Well, I think I’ve probably got Whitby out of my system, for the time being.  The Goth Festival’s taking place there at the end of this month.  Now there’s a spectacle you oughtn’t to miss!

Thank you so much, Cee, for hosting Which Way?  I’ve enjoyed every step of it.  Click on the links or the logo to read more about the challenge.

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Cee’ s Which Way challenge- no. 8

Approaching the coastal footpath north of Seaham

Approaching the coastal footpath north of Seaham

Better get my skates on with this challenge- I’m running out of week!  I am determinedly clinging to blue skies and beautiful walks, even if the reality might be changing.  You may remember this walk from my Weekly Photo Challenge: Sea?  I love the coastal footpaths around our coast.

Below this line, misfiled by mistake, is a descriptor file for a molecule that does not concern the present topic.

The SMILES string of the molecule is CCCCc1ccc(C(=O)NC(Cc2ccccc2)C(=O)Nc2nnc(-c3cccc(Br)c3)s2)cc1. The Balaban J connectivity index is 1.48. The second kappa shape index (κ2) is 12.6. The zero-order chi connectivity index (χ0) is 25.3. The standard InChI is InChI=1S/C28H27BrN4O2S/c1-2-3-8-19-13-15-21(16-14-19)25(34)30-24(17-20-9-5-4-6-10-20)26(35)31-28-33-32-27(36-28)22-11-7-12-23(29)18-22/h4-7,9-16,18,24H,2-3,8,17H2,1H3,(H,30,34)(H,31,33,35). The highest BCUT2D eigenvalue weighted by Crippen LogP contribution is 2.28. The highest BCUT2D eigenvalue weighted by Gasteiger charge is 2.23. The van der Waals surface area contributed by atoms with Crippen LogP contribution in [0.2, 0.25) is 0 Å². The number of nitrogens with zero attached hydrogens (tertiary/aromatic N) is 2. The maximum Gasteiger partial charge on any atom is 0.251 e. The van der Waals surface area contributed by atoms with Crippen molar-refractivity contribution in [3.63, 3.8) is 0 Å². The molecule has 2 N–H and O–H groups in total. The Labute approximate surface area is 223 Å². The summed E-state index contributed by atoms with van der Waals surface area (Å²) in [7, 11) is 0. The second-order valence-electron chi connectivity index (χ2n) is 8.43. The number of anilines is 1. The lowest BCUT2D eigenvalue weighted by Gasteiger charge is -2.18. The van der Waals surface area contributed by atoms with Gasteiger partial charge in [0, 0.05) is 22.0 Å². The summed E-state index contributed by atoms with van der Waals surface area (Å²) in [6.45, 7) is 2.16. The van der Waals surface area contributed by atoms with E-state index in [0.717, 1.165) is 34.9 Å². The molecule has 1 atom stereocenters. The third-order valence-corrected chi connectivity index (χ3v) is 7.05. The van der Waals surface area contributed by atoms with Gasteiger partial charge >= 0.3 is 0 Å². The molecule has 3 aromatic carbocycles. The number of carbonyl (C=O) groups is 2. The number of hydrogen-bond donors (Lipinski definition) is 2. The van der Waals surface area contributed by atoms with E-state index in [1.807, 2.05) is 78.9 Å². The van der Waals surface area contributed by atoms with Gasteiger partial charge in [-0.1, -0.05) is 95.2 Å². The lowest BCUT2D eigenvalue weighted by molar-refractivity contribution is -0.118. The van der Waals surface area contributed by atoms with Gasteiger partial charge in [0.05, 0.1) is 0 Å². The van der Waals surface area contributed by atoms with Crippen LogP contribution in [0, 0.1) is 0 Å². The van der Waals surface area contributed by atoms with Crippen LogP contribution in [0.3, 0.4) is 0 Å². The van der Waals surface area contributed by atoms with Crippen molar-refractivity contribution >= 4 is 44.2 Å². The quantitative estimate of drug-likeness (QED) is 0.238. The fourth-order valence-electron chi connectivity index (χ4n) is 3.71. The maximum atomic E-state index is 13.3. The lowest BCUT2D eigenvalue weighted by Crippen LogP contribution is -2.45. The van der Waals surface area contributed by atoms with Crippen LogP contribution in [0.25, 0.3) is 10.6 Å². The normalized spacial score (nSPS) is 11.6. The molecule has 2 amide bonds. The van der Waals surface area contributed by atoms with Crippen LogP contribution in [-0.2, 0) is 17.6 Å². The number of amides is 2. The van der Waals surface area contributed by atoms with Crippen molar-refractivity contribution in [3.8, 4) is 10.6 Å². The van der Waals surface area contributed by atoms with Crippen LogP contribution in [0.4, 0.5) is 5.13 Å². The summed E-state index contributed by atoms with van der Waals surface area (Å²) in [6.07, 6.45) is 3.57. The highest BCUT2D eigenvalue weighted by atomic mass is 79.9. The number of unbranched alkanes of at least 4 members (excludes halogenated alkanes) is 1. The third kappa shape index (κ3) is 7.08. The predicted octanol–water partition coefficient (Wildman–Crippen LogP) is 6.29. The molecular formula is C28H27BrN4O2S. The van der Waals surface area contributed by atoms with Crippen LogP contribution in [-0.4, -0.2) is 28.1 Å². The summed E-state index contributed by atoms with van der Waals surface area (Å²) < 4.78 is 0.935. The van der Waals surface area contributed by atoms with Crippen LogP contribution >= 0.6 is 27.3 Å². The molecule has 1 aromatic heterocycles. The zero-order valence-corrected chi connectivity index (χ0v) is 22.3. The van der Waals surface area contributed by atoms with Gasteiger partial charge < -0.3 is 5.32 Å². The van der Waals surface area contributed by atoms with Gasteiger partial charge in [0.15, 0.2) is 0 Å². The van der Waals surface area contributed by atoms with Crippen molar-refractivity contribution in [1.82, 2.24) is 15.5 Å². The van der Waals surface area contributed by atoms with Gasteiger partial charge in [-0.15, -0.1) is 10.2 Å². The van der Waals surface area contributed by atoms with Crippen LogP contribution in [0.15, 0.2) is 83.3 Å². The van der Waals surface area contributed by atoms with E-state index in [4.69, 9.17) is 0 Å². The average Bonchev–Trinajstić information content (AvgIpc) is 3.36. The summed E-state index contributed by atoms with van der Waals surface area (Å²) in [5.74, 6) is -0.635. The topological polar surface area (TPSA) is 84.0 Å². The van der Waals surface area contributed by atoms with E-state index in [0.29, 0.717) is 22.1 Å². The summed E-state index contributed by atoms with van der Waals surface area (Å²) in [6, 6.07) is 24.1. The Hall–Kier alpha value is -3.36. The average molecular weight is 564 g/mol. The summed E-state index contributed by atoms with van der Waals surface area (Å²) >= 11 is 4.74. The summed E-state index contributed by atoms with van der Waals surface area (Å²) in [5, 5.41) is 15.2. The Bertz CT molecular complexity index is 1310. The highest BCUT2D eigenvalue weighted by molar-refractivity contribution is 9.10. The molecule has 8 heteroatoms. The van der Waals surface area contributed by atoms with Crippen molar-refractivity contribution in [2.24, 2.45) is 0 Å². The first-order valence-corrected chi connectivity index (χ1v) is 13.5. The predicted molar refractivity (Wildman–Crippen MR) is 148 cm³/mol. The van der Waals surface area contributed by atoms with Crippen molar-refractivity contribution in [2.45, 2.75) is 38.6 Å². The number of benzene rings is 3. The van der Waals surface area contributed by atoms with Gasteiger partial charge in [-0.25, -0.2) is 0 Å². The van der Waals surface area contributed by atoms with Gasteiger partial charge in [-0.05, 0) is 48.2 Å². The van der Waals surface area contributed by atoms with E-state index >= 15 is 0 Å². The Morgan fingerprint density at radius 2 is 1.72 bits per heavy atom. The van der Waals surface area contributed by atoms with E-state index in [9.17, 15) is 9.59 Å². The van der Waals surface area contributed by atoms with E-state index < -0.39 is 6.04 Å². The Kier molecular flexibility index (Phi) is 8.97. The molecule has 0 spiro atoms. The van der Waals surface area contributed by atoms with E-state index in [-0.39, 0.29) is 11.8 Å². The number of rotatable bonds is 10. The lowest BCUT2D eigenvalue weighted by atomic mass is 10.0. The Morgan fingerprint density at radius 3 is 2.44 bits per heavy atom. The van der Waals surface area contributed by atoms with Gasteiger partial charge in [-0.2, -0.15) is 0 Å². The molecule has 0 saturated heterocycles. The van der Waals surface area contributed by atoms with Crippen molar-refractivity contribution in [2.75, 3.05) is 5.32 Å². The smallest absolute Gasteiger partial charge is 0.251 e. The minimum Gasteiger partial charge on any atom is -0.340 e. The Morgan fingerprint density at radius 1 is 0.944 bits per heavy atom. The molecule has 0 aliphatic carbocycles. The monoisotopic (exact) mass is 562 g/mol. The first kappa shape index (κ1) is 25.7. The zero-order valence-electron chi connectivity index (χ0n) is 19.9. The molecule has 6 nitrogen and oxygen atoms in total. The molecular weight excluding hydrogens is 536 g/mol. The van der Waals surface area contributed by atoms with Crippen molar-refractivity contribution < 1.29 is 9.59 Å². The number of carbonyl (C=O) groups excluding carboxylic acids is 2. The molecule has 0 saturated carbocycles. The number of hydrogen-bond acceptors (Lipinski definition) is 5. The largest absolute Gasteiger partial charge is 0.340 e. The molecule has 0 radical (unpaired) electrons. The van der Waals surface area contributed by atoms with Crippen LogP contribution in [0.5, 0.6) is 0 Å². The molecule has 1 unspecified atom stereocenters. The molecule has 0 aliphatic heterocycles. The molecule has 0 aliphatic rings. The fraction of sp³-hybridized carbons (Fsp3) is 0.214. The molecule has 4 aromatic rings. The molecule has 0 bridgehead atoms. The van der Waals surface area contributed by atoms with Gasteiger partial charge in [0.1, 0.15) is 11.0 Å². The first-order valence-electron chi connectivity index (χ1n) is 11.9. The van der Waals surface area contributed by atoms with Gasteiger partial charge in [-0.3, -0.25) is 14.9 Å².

Click on a photo to step out with me.  You can choose which way.

Many thanks to Cee for the encouragment .  Click on the link or Cee’s logo to view the other entries.

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Which way next?

IMG_7976 My stepping stones were much admired in last week’s Which Way post so I thought I’d share with you another idyllic and very English scene in the North Yorkshire village of Lealholm.  I don’t take many photos of people but this little family setting really made me smile.  Join me in the gallery.

Innocent pleasures!  It’s nice to see they’re still around.

I thought I’d take part in Cee’s Which Way Challenge again this week because it will be fortnightly from now on.  Alternate weeks will be a black and white photo challenge, and that’s a whole different ball game.

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Which ever Way